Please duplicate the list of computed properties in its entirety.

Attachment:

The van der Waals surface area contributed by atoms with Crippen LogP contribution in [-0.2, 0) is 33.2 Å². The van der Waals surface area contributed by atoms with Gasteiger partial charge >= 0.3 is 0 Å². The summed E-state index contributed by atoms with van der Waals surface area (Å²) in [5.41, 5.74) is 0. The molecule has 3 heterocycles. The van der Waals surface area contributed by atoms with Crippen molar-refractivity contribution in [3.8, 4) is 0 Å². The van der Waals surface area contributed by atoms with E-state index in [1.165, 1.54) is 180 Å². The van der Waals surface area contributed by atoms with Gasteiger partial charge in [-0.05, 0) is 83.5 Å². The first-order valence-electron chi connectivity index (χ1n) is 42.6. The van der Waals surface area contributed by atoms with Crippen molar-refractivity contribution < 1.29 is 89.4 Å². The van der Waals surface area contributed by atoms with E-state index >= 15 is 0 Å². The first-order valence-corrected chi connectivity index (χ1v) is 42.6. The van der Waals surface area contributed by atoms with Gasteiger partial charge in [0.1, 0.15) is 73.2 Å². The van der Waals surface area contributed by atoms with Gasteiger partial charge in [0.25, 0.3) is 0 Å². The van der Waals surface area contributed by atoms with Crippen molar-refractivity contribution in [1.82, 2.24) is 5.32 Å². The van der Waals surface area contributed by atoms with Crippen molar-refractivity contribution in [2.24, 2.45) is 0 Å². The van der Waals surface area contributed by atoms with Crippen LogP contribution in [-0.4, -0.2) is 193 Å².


The van der Waals surface area contributed by atoms with Crippen LogP contribution in [-0.2, 0) is 33.2 Å². The van der Waals surface area contributed by atoms with Gasteiger partial charge >= 0.3 is 0 Å². The summed E-state index contributed by atoms with van der Waals surface area (Å²) in [5.41, 5.74) is 0. The molecule has 3 heterocycles. The van der Waals surface area contributed by atoms with Crippen molar-refractivity contribution in [3.8, 4) is 0 Å². The van der Waals surface area contributed by atoms with E-state index in [1.165, 1.54) is 180 Å². The van der Waals surface area contributed by atoms with Gasteiger partial charge in [-0.05, 0) is 83.5 Å². The first-order valence-electron chi connectivity index (χ1n) is 42.6. The van der Waals surface area contributed by atoms with Crippen molar-refractivity contribution < 1.29 is 89.4 Å². The van der Waals surface area contributed by atoms with E-state index >= 15 is 0 Å². The first-order valence-corrected chi connectivity index (χ1v) is 42.6. The van der Waals surface area contributed by atoms with Gasteiger partial charge in [0.1, 0.15) is 73.2 Å². The van der Waals surface area contributed by atoms with Gasteiger partial charge in [0.25, 0.3) is 0 Å². The van der Waals surface area contributed by atoms with Crippen molar-refractivity contribution in [1.82, 2.24) is 5.32 Å². The van der Waals surface area contributed by atoms with Crippen molar-refractivity contribution in [2.24, 2.45) is 0 Å². The van der Waals surface area contributed by atoms with Crippen LogP contribution in [-0.4, -0.2) is 193 Å².